Source: United States Senator for Wisconsin Paul Ryan
WASHINGTON—House Speaker Paul Ryan (R-WI) today talked about gratitude and civil society in remarks at the National Hispanic Prayer Breakfast.
Following are Speaker Ryan’s remarks, as prepared for delivery:
Good morning, everybody.
This is the day that the Lord has made. Let us rejoice and be glad in it.
I am so glad to be here with you this morning. Thank you, Reverend Cortes, for bringing us together.
Before I begin, I want to talk about a commitment I know we all share, and that is finding a way to fix our broken immigration system.
In the House, we have brought together lawmakers from across the spectrum, moderates and conservatives, to find a path forward.
As a result, we will have a debate and votes on the House floor next week.
My goal has always been a lasting solution, to address our security challenges, and to address the DACA program so we don’t have another problem five, ten years down the line.
Next week’s votes are an important step and I want to thank you for your leadership. Your voice plays a critical role in this discussion.
Now I am also glad that this morning is very different from the morning we had a year ago on this day.
At around this time last year, I was in my office on the phone with Jennifer Scalise.
Her husband, my dear friend, had just been shot on a ball field across the bridge in Alexandria.
That is about as much as we knew. We didn’t know how bad it was yet. We certainly didn’t know that Steve had such a long fight ahead of him.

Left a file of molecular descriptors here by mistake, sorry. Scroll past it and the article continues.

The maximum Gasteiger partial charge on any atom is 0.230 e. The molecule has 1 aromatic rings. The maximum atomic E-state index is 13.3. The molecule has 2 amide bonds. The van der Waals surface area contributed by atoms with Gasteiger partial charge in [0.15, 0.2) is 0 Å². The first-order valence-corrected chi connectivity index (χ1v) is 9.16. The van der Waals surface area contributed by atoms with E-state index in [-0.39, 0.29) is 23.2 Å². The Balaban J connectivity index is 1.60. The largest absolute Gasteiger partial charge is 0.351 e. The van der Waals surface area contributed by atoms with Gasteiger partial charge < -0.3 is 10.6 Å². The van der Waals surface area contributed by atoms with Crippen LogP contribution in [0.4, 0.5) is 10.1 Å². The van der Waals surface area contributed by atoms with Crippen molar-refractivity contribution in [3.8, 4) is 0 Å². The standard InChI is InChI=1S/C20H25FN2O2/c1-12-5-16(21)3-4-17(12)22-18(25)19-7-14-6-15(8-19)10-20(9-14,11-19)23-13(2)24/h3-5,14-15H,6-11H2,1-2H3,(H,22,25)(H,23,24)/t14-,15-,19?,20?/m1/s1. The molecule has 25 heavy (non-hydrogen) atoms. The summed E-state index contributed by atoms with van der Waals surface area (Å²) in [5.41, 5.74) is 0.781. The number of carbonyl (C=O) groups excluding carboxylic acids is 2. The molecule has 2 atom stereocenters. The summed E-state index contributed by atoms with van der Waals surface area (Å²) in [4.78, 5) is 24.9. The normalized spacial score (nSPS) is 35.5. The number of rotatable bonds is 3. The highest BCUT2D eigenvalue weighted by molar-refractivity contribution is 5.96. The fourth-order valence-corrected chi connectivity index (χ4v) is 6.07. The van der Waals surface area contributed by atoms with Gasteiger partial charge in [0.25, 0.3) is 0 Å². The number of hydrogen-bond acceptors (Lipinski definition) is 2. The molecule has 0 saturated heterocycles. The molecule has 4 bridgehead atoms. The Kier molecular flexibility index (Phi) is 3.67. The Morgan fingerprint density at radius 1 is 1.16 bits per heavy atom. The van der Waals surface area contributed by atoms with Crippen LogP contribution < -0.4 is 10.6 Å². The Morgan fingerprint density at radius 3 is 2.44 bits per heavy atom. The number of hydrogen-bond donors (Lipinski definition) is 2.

There is one thing from that time I remember so vividly. No matter where I went, the first thing people would say to me was always, ‘How’s Steve Scalise? How’s his family? How are his kids? Please tell them we’re praying for them.’
I know many of those prayers came from the people in this room.
I am glad I have this chance to thank you on Steve’s behalf. Our prayers were answered. Thank you.
Days like that, trials like that, they make you think about what truly matters. They make you realize: we have so much to be thankful for.
We have this precious gift of life God has given us.
Gatherings like this make us grateful, too; grateful for fellowship and compassion.
It’s not always easy to be thankful, is it? We tend to wake up thinking about what we don’t have, what we haven’t figured out.
But every day we have this beautiful opportunity to give thanks.
A grateful heart can do so much. When things are getting away from us, it can slow us down to reflect. At our wit’s end, it can take us back to the start. In the trenches, it can counsel us to respond with kindness instead of in kind.
God gives us peace. He gives us a sense of wonder. He gives us the capacity to love unconditionally.
That, most days…that is more than enough.
And it doesn’t take much to have a grateful heart.
Jesus said all you need is “a grain of a mustard seed.”
One of my mentors is Bob Woodson, founder and president of the Center for Neighborhood Enterprise, one of the great poverty-fighters of our time.
Bob puts it so well when he says: “Faith in God transforms the inside, and that faith transforms the outside.”
Faith transforms the outside. It makes us healers.
There are people living out this message every day.
There is a ministry in San Antonio called Outcry in the Barrio. It is run by a friend of mine, Jubal Garcia.
Basically, they take heroin addicts off the street.
But they don’t just get them clean. They get them on the right path. They help them change their lives, and they do it through Christ.
I first visited Outcry four years ago. I can recall Jubal taking me from bed to bed. We knelt down, and he pulled me in, and showed me the scars, the track marks, on the arms of one of these men.